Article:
How Romanian Workhorses Reach the Dinner Plate
Florin Dumitru, like millions of subsistence farmers in Romania, the European Union's second-poorest country, will have no choice when the horse that ploughs his scrap of land can no longer earn its keep.
"What do you have to do when he can't plough or pull a cart any more? You just sell it to the slaughterhouse to butcher it," said Dumitru, 40, who lives in Poroschia, home to one of Romania's big abattoirs.
After slaughter, some of Romania's horses, the only option for the many farmers who can't afford a tractor, have found their way across Europe, through processors and middlemen and finally into frozen meals masquerading as beef.
Increasing globalization in food production and pressure from retailers to drive down costs has created a fiendishly complicated supply chain, particularly for processed foods with multiple separately sourced inputs, raising the risk of adulteration, whether by design to save money through cheaper ingredients or through poor standards.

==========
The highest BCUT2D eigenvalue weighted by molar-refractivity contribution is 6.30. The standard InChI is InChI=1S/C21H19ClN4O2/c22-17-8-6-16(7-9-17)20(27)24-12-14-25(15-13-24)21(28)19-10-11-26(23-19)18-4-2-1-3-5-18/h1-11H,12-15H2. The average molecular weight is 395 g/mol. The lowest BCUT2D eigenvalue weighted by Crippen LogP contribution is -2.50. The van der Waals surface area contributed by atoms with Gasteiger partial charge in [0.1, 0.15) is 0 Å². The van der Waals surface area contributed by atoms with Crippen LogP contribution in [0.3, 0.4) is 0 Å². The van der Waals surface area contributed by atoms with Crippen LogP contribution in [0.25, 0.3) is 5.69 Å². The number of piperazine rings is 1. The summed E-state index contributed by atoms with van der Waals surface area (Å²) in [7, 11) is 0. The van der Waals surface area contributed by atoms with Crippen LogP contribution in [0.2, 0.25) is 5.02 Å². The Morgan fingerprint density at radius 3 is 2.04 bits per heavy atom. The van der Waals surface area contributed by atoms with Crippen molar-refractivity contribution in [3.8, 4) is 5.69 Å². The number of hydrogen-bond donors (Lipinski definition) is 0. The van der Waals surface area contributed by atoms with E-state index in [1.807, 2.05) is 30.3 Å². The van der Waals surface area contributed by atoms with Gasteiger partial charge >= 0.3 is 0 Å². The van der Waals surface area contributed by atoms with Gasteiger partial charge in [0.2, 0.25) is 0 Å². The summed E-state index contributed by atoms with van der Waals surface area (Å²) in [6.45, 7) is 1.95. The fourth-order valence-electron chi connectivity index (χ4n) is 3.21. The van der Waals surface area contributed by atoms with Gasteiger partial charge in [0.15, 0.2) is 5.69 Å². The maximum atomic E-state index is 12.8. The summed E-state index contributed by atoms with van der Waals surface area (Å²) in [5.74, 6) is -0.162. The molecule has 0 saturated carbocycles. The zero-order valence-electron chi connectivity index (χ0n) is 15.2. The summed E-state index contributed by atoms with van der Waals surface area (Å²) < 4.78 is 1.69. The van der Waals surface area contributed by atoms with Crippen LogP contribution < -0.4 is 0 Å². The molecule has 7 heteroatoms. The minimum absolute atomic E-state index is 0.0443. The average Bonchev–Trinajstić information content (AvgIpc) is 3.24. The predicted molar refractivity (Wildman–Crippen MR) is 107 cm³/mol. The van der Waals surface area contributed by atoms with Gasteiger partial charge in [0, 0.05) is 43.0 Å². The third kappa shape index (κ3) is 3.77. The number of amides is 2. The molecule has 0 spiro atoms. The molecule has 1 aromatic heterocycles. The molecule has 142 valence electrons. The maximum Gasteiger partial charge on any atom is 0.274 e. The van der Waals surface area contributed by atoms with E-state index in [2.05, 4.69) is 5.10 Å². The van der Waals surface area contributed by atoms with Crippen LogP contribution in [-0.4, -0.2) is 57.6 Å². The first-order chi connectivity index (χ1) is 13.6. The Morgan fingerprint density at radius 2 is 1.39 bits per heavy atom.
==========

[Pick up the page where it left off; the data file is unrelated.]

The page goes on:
Industry sources say the abattoirs pay about 3.5 lei (US$1.07) per kilo for a horse, but 5.5 lei/kg (US$1.69/kg) for a cow.
The animals butchered in Romania took a roundabout route to British and French dinner tables, via Dutch and Cypriot traders and a French company that supplied meat to a Luxembourg factory belonging to a second French firm, Comigel. It still remains unclear how and where the horse became "beef".